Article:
7 Negotiation tactics to set up graduates for long term success

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long term successIt is a wonderful experience to have graduated and an even better feeling to have received your first job offer. Unfortunately many graduates lack negotiation skills and are unsure of whether to accept an offer or negotiate the terms, particularly the salary. In fact, most employees expect you to negotiate and it is a sign of your professionalism and ambition that you do so. The important thing to remember is that you must do it in a professional, courteous manner; this will start your new business relationship on the right foot. To ensure you get the best offer possible it is essential to follow these tips:

1. Assess your first offer

Never accept the first offer, no matter how desperate you are for a job. Tell your prospective employer than you need time to think about the offer and consult with your family. You should always confirm how long they are prepared to wait for you to consider the offer. The longer they are prepared to wait the stronger your position as it is a sign that they want you.

2. Negotiate with poise and determination

This can only be engaged in after you have received your job offer. Successful negotiation depends upon being prepared and you will only be fully prepared once you have received an offer and had the opportunity to examine it. If you are pressed for a figure during an interview it is advisable to simply say “I would expect to get a fair market rate”.

3. Don’t bargain over the phone

The phone has its place in business but this is not the way to handle a business negotiation.  You need to be able to see the other party and gauge their response. This is simply not possible over the phone. If you are offered the job over the phone state that you are delighted to have been given such an opportunity and that you need to arrange a meeting to go over a few points.

negotiation4. Preparation is key

It is essential to attend your meeting with all the facts to hand. You must know and be able to back up the average earnings of others in similar positions to yourself. There are many websites which can assist with pay grades for specific industries.

You should never offer information regarding what you would accept as a salary. You may be surprised to discover how much a company is willing to pay and you can only find this out when you let them make the first offer. You can then either accept or, if the offer is low present them with your counter argument and the facts to back it up.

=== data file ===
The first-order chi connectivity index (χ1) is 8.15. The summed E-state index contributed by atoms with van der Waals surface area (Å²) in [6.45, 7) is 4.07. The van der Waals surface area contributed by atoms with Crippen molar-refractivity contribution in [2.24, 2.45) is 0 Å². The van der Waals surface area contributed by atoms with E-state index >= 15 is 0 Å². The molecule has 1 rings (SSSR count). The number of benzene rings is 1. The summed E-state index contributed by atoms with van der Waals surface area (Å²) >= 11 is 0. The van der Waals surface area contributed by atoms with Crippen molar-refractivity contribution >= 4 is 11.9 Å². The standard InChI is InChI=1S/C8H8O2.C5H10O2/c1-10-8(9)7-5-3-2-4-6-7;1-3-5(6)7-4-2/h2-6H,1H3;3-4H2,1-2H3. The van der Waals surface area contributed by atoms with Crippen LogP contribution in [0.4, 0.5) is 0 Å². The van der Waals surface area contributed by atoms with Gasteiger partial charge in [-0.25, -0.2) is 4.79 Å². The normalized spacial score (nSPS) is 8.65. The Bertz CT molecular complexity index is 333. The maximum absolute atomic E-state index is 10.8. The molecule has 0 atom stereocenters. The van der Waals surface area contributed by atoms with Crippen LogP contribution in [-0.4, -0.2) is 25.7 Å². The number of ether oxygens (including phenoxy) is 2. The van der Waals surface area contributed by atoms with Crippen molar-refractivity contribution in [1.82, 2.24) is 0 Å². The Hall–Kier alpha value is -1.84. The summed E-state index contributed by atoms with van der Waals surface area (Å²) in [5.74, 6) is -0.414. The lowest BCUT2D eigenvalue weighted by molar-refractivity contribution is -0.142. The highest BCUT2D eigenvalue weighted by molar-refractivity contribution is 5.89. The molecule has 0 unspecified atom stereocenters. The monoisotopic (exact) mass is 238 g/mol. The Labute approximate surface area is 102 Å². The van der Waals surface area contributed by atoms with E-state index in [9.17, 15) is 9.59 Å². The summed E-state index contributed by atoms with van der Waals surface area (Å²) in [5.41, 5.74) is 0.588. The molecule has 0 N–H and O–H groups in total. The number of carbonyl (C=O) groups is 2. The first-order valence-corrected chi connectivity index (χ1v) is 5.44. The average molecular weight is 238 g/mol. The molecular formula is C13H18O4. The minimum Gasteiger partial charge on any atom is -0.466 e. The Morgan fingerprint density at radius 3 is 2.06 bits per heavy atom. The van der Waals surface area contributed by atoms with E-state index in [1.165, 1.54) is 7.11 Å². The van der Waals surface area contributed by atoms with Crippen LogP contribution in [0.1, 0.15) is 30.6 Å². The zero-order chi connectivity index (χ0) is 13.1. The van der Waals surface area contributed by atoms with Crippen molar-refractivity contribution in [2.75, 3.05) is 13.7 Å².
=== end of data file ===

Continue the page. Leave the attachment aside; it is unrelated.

5. The counteroffer

You must know what you are willing to accept before you enter the meeting. You should also know what you very bottom figure is and then you should aim for a figure approximately 10% above your target rate. It is important to remember that you are negotiating a complete package. The salary is only part of it; benefits can make a substantial difference to what you are being offered.

6. Past compensation

It is possible that you have been working for someone else and it is very easy to base your new wage on what you received before. However, this may make your demands unreasonable or far too low. You should always seek to establish what a fair wage is for the market you are entering and base your demands on this. Any past earnings are not relevant.

7. Settle on the final offer

Once your employer has made an acceptable offer you should not pursue this further. It may well be seen as greedy or pushy to ask for more than the figure you know is fair. In line with this if your employer is unable to meet your current demands then it is possible tom look at increasing your benefits or establishing what criteria need to change for you to be able to get the extra. You can then set about changing these items before you ask again.

New grads should negotiate their first salary package, even if they don’t have work experience. Even if a company can’t provide you with better financial incentives, at least you have a chance to get something and make the work environment a lot more pleasant and relaxing.

Christopher Austin is the writer to this article. He is a regular contributor at many sites and mainly focuses on business related topics. Also he recommends http://www.thegappartnership.com/ where you can get negotiation experts and Practitioners in consultancy and development.

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One response to “7 Negotiation tactics to set up graduates for long term success”

  1. Gene Perryman says:

    Good Information, I appreciate it!